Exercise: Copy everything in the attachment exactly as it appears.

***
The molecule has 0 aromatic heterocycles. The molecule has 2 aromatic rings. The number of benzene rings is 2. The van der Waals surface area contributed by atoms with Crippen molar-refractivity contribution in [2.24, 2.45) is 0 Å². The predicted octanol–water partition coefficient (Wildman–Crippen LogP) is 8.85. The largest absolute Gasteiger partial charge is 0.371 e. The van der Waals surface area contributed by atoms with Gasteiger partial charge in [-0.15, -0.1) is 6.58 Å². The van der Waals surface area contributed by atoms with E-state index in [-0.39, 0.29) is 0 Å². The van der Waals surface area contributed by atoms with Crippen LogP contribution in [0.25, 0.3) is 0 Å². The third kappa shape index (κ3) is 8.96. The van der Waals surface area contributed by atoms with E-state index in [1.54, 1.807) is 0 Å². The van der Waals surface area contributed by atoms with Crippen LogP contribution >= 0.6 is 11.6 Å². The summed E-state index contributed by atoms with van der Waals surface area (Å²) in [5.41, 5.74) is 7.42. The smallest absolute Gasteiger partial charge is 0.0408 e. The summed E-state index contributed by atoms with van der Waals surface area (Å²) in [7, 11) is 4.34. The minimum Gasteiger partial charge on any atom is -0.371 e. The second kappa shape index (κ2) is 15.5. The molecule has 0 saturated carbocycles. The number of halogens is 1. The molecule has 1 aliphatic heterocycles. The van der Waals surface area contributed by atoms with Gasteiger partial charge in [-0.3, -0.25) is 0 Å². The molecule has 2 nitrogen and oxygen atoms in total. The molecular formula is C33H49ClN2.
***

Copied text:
The molecule has 0 aromatic heterocycles. The molecule has 2 aromatic rings. The number of benzene rings is 2. The van der Waals surface area contributed by atoms with Crippen molar-refractivity contribution in [2.24, 2.45) is 0 Å². The predicted octanol–water partition coefficient (Wildman–Crippen LogP) is 8.85. The largest absolute Gasteiger partial charge is 0.371 e. The van der Waals surface area contributed by atoms with Gasteiger partial charge in [-0.15, -0.1) is 6.58 Å². The van der Waals surface area contributed by atoms with E-state index in [-0.39, 0.29) is 0 Å². The van der Waals surface area contributed by atoms with Crippen LogP contribution in [0.25, 0.3) is 0 Å². The third kappa shape index (κ3) is 8.96. The van der Waals surface area contributed by atoms with E-state index in [1.54, 1.807) is 0 Å². The van der Waals surface area contributed by atoms with Crippen LogP contribution >= 0.6 is 11.6 Å². The summed E-state index contributed by atoms with van der Waals surface area (Å²) in [5.41, 5.74) is 7.42. The smallest absolute Gasteiger partial charge is 0.0408 e. The summed E-state index contributed by atoms with van der Waals surface area (Å²) in [7, 11) is 4.34. The minimum Gasteiger partial charge on any atom is -0.371 e. The second kappa shape index (κ2) is 15.5. The molecule has 0 saturated carbocycles. The number of halogens is 1. The molecule has 1 aliphatic heterocycles. The van der Waals surface area contributed by atoms with Gasteiger partial charge in [-0.3, -0.25) is 0 Å². The molecule has 2 nitrogen and oxygen atoms in total. The molecular formula is C33H49ClN2.